Jonathan L. Rubin
Patton Boggs LLP
The Ninth Circuit’s majority opinion in Pacific Bell Telephone Co. v. linkLine Communications, Inc.1 is a thoughtful and not at all unreasonable approach to the application of the antitrust laws to telecommunications. Should the U.S. Supreme Court grant certiorari review, the plaintiffs should be permitted to attempt to prove their Sherman Act Section 2 case based on facts “that involve only unregulated behavior at the retail level,” as the U.S. Court of Appeals for the Ninth Circuit suggested.2 On the other hand, should the Supreme Court accept review of linkLine in order to hold that Trinko bars a plaintiff from pursuing a Section 2 claim even for unregulated conduct in an unregulated retail market the result would not only be contrary to the reasoning in Trinko itself, but also alien to the traditions of antitrust law and inimical to the nation’s pro-competitive aspirations for the telecommunications industry.
Judge Thomas’ opinion begins, Trinko-like, with the proposition that the 1996 Telecommunications Act “neither added to nor subtracted from the class of punishable conduct under traditional antitrust laws,”3 a proposition enshrined in the Act’s antitrust
*The author is a partner in Patton Boggs LLP’s Washington, DC office. This comment represents the personal opinion of the author and does not reflect the position of Patton Boggs LLP or any of its clients.
1 Petition for Certiorari Filed, 76 U.S.L.W. 3226 (Oct. 17, 2007) (No. 07-512).
2 503 F.3d at 885.
3 503 F.3d at 881.
savings clause.4 The Court of Appeals relied on this principle to illuminate what the Trinko case did and did not do. After itemizing the defendants’ alleged anticompetitive conduct, the court agreed with the district court that the plaintiffs’ Section 2 theories for refusal to deal and for denial of access to an essential facility were not cognizable claims in light of Trinko’s holding that no new claim for monopolization had been created—or, what is the same thing, no new antitrust duty to deal had come into existence—by virtue of the passage of the Telecommunications Act and its statutory compulsion for incumbent monopolists to provide wholesale services to new, competitive rivals.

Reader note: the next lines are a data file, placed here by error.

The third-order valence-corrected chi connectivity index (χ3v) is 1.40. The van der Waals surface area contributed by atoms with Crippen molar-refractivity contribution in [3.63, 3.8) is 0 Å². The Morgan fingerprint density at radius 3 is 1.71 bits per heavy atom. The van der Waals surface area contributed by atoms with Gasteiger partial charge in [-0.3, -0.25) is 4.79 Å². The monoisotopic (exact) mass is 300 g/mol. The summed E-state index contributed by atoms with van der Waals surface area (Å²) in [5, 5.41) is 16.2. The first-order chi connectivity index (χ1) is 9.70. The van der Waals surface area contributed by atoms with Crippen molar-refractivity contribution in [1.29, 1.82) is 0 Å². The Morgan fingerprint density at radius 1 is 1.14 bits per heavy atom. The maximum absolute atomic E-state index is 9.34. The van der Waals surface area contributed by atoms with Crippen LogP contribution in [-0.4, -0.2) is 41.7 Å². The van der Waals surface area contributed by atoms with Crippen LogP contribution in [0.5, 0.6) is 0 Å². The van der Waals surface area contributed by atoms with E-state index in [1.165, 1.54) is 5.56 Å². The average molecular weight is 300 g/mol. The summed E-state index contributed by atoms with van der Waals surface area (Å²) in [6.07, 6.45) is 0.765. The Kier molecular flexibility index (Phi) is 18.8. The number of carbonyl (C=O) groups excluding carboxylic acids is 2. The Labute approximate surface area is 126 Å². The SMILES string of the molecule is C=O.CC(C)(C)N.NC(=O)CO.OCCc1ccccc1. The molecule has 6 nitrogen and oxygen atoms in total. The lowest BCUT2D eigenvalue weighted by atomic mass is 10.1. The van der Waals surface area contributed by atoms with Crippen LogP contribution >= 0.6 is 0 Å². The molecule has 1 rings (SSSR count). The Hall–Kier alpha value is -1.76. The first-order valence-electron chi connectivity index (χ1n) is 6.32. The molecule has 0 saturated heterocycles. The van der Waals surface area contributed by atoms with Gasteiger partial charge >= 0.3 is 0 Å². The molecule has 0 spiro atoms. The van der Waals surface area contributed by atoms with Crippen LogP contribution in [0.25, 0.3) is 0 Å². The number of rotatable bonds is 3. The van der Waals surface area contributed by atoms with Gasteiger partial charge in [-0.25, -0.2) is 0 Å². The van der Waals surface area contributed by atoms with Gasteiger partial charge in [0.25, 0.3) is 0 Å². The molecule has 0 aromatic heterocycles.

The Ninth Circuit, however, following its own precedent in City of Anaheim v. Southern California Edison Co.,5 and similar decisions in five other circuits that recognize a price squeeze by a monopolist as potentially actionable anticompetitive conduct under Section 2, even in a regulated industry, also agreed with the district court that Anaheim and cases like it remain viable after Trinko. The key issue in the linkLine case, then, is whether the Ninth Circuit correctly interpreted the effect of Trinko on Anaheim and other cases that recognize a Section 2 price squeeze theory in a (partially) regulated industry.
The chief distinction taking Anaheim and its ilk out from under the bar of Trinko is the specter of anticompetitive conduct unrelated to statutorily-compelled wholesale dealing. Such cases are outside the ambit of Trinko in the sense that such conduct could support antitrust liability before the 1996 Act and thus must continue to do so afterwards. A separate issue is whether or not the plaintiffs in linkLine will be able to prove conduct
4 47 U.S.C. § 152 note.
5 955 F.2d 1373 (9th Cir. 1992).
within the parameters laid down by the Court of Appeals (“unregulated behavior at the retail level”6) that is also sufficiently beyond the same practical and administrative considerations that animated Trinko (“what extent, if any, the responsible agencies have devoted attention to or had involvement in the complained of conduct”7).
In his dissent, Judge Gould stressed two principal points. First, the complaint apparently failed to allege that the SBC Entities possess market power in the retail market to set or influence prices. Second, by limiting the crux of the claim to the retail digital subscriber line (DSL) market, the plaintiffs’ case must necessarily devolve into a predatory pricing case, in which liability under Brooke Group would require below-cost pricing and a reasonable prospect of recoupment. Both propositions appear to be mistaken.